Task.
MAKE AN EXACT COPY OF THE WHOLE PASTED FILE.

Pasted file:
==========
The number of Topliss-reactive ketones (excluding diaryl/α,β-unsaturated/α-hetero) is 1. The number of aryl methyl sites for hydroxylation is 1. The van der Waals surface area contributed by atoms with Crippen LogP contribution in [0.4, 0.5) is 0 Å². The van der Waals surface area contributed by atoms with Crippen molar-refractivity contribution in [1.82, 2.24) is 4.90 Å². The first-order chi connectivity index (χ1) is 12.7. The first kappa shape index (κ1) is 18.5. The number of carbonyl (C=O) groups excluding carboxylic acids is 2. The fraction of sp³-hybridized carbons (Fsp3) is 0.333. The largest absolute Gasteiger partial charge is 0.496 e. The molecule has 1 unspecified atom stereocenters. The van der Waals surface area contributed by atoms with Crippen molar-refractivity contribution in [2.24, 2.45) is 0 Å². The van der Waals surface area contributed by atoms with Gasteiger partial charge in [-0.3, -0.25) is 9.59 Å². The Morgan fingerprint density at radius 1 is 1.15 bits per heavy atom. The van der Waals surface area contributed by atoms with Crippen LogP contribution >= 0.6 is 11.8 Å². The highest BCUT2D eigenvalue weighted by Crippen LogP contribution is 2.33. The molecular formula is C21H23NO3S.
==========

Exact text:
The number of Topliss-reactive ketones (excluding diaryl/α,β-unsaturated/α-hetero) is 1. The number of aryl methyl sites for hydroxylation is 1. The van der Waals surface area contributed by atoms with Crippen LogP contribution in [0.4, 0.5) is 0 Å². The van der Waals surface area contributed by atoms with Crippen molar-refractivity contribution in [1.82, 2.24) is 4.90 Å². The first-order chi connectivity index (χ1) is 12.7. The first kappa shape index (κ1) is 18.5. The number of carbonyl (C=O) groups excluding carboxylic acids is 2. The fraction of sp³-hybridized carbons (Fsp3) is 0.333. The largest absolute Gasteiger partial charge is 0.496 e. The molecule has 1 unspecified atom stereocenters. The van der Waals surface area contributed by atoms with Crippen molar-refractivity contribution in [2.24, 2.45) is 0 Å². The van der Waals surface area contributed by atoms with Gasteiger partial charge in [-0.3, -0.25) is 9.59 Å². The Morgan fingerprint density at radius 1 is 1.15 bits per heavy atom. The van der Waals surface area contributed by atoms with Crippen LogP contribution >= 0.6 is 11.8 Å². The highest BCUT2D eigenvalue weighted by Crippen LogP contribution is 2.33. The molecular formula is C21H23NO3S.